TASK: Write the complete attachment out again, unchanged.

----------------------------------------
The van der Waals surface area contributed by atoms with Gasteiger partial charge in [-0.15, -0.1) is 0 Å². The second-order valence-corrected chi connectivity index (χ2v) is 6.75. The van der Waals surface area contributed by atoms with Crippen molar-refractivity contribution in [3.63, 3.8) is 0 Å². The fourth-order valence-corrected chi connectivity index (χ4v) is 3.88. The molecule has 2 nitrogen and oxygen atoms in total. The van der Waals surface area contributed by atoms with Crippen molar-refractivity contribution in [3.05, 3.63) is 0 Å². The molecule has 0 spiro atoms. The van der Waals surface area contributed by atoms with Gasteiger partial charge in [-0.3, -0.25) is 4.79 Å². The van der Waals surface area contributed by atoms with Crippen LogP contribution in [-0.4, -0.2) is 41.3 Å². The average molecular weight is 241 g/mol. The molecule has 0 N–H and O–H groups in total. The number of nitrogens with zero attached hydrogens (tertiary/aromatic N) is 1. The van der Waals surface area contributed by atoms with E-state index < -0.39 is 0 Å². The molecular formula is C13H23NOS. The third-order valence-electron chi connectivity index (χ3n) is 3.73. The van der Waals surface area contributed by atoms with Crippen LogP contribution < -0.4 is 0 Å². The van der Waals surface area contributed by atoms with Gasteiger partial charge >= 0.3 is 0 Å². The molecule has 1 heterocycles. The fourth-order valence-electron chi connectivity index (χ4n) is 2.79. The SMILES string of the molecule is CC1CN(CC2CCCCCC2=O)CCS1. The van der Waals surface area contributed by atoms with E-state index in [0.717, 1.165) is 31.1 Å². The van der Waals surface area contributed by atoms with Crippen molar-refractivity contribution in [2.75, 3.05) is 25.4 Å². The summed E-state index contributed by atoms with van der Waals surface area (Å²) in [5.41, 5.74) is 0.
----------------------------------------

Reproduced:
The van der Waals surface area contributed by atoms with Gasteiger partial charge in [-0.15, -0.1) is 0 Å². The second-order valence-corrected chi connectivity index (χ2v) is 6.75. The van der Waals surface area contributed by atoms with Crippen molar-refractivity contribution in [3.63, 3.8) is 0 Å². The fourth-order valence-corrected chi connectivity index (χ4v) is 3.88. The molecule has 2 nitrogen and oxygen atoms in total. The van der Waals surface area contributed by atoms with Crippen molar-refractivity contribution in [3.05, 3.63) is 0 Å². The molecule has 0 spiro atoms. The van der Waals surface area contributed by atoms with Gasteiger partial charge in [-0.3, -0.25) is 4.79 Å². The van der Waals surface area contributed by atoms with Crippen LogP contribution in [-0.4, -0.2) is 41.3 Å². The average molecular weight is 241 g/mol. The molecule has 0 N–H and O–H groups in total. The number of nitrogens with zero attached hydrogens (tertiary/aromatic N) is 1. The van der Waals surface area contributed by atoms with E-state index < -0.39 is 0 Å². The molecular formula is C13H23NOS. The third-order valence-electron chi connectivity index (χ3n) is 3.73. The van der Waals surface area contributed by atoms with Crippen LogP contribution < -0.4 is 0 Å². The van der Waals surface area contributed by atoms with Gasteiger partial charge >= 0.3 is 0 Å². The molecule has 1 heterocycles. The fourth-order valence-electron chi connectivity index (χ4n) is 2.79. The SMILES string of the molecule is CC1CN(CC2CCCCCC2=O)CCS1. The van der Waals surface area contributed by atoms with E-state index in [0.717, 1.165) is 31.1 Å². The van der Waals surface area contributed by atoms with Crippen molar-refractivity contribution in [2.75, 3.05) is 25.4 Å². The summed E-state index contributed by atoms with van der Waals surface area (Å²) in [5.41, 5.74) is 0.